Win­ter­ing in the Ozarks also of­fered Alex some re­move from op­pres­sively mis­er­able north­ern Michi­gan win­ters, which he’d nav­i­gated with vodka bot­tle in hand. “What else is there to do in Michi­gan in the win­ter?” he asked as we pulled to a stop at the end of two-track road, pre­sum­ably near where we would be­gin our float, though I couldn’t parse how we’d get the boat to wa­ter. “I mean, there’s ice fishing, but it was more like ice drink­ing.”

The per­spec­tive and mo­ti­va­tion that the White’s wa­ter­shed pro­vided helped Alex re­al­ize that he’d “been self-med­i­cat­ing since I was 16 years old. I had a cou­ple of close calls that win­ter,” he said. “When I finally sobered up, it was like be­ing re­born. Ev­ery­thing be­came new and dif­fer­ent. I ap­pre­ci­ated it more, you know? It re­minded me of when we started fishing to­gether way back as kids. I had that same drive again.”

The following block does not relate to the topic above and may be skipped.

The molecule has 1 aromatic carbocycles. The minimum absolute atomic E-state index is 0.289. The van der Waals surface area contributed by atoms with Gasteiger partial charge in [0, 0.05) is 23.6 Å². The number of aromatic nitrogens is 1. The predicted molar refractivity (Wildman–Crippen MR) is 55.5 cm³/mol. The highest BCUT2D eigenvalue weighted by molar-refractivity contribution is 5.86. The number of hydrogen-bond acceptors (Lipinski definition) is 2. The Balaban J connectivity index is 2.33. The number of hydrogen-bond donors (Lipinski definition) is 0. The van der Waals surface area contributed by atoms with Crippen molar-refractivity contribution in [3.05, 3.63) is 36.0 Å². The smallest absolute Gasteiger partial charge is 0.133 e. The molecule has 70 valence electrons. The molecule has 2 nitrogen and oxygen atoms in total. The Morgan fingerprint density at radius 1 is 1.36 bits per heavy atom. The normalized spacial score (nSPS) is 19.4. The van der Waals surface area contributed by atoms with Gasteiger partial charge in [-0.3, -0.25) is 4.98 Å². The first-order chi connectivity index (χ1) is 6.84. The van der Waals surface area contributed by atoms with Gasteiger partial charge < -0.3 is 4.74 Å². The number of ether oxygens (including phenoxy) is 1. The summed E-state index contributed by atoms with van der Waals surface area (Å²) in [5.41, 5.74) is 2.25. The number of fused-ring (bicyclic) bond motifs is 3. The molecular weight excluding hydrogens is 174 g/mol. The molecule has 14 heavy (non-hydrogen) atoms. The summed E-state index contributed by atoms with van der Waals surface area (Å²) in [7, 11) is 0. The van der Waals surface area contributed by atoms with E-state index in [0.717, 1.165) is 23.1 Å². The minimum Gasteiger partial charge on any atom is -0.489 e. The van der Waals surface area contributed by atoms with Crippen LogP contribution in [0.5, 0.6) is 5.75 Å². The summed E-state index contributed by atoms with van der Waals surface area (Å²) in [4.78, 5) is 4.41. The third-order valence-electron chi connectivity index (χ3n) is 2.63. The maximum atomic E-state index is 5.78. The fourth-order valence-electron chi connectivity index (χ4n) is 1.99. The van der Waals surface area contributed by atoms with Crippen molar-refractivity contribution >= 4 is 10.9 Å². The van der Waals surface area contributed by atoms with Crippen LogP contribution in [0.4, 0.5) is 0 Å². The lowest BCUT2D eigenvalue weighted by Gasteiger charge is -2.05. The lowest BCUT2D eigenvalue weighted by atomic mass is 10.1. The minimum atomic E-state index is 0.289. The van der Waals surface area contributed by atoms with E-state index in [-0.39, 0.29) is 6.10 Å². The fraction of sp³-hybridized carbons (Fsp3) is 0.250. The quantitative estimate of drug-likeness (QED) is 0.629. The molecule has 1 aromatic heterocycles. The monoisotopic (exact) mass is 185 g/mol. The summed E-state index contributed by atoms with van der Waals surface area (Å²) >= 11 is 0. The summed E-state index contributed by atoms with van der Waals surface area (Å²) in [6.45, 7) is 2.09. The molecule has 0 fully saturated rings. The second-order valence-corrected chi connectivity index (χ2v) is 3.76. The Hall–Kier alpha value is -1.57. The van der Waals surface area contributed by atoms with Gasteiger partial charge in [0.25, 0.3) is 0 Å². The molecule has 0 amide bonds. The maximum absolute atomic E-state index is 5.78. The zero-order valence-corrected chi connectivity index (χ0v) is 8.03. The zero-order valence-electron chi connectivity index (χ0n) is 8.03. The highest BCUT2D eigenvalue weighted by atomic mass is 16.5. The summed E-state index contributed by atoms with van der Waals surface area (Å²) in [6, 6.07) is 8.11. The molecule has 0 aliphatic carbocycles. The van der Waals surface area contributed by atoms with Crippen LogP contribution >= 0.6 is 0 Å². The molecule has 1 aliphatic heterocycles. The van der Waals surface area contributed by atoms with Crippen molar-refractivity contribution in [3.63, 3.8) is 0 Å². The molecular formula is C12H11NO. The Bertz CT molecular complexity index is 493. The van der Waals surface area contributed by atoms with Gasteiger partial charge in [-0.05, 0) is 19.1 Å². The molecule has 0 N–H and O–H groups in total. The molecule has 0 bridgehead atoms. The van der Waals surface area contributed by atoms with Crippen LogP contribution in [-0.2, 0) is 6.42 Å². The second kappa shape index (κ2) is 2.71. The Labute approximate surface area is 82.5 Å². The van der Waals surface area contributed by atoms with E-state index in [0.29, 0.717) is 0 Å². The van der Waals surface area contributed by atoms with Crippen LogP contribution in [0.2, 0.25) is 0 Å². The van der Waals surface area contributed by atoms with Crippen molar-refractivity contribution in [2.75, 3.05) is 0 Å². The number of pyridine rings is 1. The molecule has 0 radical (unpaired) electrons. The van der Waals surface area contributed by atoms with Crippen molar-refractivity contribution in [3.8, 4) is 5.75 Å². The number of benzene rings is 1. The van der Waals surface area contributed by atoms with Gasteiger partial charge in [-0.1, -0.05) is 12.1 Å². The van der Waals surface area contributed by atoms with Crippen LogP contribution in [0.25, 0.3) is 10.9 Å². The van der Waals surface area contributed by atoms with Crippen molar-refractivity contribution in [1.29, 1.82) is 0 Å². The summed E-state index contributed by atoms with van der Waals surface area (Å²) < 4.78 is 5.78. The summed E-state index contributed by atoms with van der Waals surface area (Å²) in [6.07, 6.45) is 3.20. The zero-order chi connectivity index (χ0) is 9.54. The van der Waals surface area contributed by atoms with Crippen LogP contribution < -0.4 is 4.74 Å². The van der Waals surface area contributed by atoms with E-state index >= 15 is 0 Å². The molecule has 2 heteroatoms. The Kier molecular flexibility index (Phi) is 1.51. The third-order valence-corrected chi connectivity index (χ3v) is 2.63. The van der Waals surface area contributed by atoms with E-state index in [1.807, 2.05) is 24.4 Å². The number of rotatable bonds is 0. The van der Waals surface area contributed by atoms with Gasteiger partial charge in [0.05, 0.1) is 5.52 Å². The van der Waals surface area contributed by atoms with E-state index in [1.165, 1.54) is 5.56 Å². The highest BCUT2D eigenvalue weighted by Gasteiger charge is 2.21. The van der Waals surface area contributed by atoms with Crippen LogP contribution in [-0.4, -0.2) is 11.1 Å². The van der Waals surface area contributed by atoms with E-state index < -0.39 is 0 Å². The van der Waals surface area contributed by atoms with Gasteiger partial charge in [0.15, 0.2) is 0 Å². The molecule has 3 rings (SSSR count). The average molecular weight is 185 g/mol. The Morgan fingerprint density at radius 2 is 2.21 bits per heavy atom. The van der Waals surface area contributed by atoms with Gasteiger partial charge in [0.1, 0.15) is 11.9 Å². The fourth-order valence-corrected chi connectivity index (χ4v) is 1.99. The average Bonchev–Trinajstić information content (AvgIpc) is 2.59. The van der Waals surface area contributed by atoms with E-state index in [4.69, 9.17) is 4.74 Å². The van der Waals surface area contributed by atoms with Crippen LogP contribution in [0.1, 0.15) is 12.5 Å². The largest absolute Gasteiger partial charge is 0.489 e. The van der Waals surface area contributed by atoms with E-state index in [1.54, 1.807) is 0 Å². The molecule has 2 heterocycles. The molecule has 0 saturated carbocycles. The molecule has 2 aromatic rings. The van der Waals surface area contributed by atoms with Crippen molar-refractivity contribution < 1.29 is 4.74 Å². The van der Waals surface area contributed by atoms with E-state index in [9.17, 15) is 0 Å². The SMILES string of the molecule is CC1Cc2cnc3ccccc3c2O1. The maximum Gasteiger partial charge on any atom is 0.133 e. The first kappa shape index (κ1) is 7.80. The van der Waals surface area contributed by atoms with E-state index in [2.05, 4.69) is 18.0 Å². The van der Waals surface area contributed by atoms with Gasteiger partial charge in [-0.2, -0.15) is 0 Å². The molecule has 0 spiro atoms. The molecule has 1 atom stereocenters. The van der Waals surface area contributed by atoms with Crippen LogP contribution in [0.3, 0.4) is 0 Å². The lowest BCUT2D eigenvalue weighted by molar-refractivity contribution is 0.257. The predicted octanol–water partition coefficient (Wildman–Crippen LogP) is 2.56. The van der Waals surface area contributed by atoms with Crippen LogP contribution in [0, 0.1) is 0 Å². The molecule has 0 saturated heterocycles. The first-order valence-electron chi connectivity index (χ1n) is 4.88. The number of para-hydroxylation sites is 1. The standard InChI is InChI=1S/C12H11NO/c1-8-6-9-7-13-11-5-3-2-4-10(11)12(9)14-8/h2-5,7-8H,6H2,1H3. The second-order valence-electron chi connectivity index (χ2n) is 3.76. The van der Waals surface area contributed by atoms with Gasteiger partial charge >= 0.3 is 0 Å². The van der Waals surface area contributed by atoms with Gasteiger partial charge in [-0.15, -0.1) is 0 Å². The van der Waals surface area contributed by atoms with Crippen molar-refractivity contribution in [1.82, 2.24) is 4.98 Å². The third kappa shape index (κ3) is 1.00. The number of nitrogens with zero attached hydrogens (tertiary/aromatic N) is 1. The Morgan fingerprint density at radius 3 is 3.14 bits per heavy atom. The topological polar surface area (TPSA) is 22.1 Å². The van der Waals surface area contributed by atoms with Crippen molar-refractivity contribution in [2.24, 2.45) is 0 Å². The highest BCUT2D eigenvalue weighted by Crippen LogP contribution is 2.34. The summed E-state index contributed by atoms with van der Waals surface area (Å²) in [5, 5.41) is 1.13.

It’s that sus­tained drive that helps him stay per­pet­u­ally ahead of the curve by, say, launch­ing boats in in­ven­tive spots to avoid ev­er­mount­ing fishing pres­sure. “Where some peo­ple see a foot trail,” he said, “I see a put-in.”

While Alex rigged the rods, I dragged his 14-foot Fly­craft down a tiny, un­marked trail through the woods, won­der­ing if the in­flat­able and frame and oars didn’t weigh less than the suit­case I’d rolled through the air­port a day prior.

Soon we were float­ing down the river where the Adams dry fly was in­vented, through a thin, low shroud of fog and tight canopies of cedars strung with wild grape. Alex roll-casted a streamer with ridicu­lous pre­ci­sion. I mar­veled at how ef­fort­lessly the small boat han­dled: “It’s like driv­ing a Fiat.” He turned a nice brown, al­ready fall-dark across its back. “Oh, you like the olive-and-white, do you?” Not much had changed since we started fishing to­gether a quar­ter cen­tury ago: I was talk­ing to my­self, and Alex was talk­ing to the fish.